As is typical in recent years, Republicans are far more unified in their political outlook than are either independents or Democrats. While 72% of Republicans in 2009 call their views conservative, independents are closely split between the moderate and conservative labels (43% and 35%, respectively). Democrats are about evenly divided between moderates (39%) and liberals (37%).

Americans Also Moving Right on Some Issues

In addition to the increase in conservatism on this general ideology measure, Gallup finds higher percentages of Americans expressing conservative views on several specific issues in 2009 than in 2008.

*
Perceptions that there is too much government regulation of business and industry jumped from 38% in September 2008 to 45% in September 2009.
*
The percentage of Americans saying they would like to see labor unions have less influence in the country rose from 32% in August 2008 to a record-high 42% in August 2009.
*
Public support for keeping the laws governing the sale of firearms the same or making them less strict rose from 49% in October 2008 to 55% in October 2009, also a record high. (The percentage saying the laws should become more strict -- the traditionally liberal position -- fell from 49% to 44%.)
*
The percentage of Americans favoring a decrease in immigration rose from 39% in June/July 2008 to 50% in July 2009.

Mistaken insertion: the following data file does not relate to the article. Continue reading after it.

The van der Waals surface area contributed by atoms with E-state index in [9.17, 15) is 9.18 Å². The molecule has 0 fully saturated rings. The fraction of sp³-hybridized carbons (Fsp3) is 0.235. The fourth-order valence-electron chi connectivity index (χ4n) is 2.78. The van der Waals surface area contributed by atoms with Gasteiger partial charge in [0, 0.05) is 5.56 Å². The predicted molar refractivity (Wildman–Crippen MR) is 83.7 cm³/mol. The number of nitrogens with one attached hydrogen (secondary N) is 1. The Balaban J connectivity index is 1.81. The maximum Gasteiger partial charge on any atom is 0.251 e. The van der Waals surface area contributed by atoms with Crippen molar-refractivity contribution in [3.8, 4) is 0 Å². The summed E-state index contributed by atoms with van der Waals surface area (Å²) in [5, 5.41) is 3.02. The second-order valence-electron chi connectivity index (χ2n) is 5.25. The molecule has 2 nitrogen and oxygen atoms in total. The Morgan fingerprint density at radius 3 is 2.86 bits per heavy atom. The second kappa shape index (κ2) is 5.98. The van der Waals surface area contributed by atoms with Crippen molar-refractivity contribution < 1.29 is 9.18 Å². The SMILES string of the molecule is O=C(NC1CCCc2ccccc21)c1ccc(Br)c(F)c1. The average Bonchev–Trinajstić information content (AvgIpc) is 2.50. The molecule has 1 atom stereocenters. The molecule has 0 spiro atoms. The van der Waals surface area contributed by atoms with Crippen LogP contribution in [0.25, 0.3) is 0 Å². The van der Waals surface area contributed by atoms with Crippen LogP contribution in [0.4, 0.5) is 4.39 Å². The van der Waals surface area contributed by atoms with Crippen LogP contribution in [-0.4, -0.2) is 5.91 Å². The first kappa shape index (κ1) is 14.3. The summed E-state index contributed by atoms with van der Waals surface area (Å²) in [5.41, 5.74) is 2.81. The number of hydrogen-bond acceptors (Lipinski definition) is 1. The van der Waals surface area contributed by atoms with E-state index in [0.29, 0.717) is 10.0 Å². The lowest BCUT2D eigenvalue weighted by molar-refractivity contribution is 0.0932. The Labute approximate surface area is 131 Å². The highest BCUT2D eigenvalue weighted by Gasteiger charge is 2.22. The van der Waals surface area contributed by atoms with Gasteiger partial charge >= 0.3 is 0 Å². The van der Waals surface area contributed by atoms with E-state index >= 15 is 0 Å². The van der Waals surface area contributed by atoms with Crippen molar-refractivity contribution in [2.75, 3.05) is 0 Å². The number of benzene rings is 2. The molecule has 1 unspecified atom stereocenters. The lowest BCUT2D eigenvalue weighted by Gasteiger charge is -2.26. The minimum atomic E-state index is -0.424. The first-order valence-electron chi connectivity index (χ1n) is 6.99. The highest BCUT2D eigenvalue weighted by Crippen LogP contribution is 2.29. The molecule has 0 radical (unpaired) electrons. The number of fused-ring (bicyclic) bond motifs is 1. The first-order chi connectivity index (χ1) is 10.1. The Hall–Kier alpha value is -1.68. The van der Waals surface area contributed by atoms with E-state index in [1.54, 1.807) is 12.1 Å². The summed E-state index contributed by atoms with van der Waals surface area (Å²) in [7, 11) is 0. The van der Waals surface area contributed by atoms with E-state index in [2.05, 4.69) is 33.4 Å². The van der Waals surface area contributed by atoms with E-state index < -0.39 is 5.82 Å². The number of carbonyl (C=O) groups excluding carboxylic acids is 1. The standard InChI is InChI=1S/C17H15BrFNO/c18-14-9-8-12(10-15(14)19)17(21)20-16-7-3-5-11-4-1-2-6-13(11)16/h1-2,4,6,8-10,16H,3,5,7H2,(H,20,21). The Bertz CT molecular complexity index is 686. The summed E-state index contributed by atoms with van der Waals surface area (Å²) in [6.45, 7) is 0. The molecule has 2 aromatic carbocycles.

*
The propensity to want the government to "promote traditional values" -- as opposed to "not favor any particular set of values" -- rose from 48% in 2008 to 53% in 2009. Current support for promoting traditional values is the highest seen in five years.
*
The percentage of Americans who consider themselves "pro-life" on abortion rose from 44% in May 2008 to 51% in May 2009, and remained at a slightly elevated 47% in July 2009.
*
Americans' belief that the global warming problem is "exaggerated" in the news rose from 35% in March 2008 to 41% in March 2009.

Gallup has not recorded heightened conservatism on all major social and political views held by Americans. For instance, attitudes on the death penalty, gay marriage, the Iraq war, and Afghanistan have stayed about the same since 2008. However, there are no major examples of U.S. public opinion becoming more liberal in the past year. (Gallup's annual trends on healthcare will be updated in November, so those attitudes are not included in this review.)

The conservative shifts discussed here result as much from changes in political independents' views as from changes in Republicans' views. Democrats' views, by contrast, have generally changed only slightly -- either to the conservative or liberal side -- with two exceptions: Gallup finds greater movement in Democrats' views of abortion, which have become more liberal, and their views of labor unions, which have become more conservative.

Bottom Line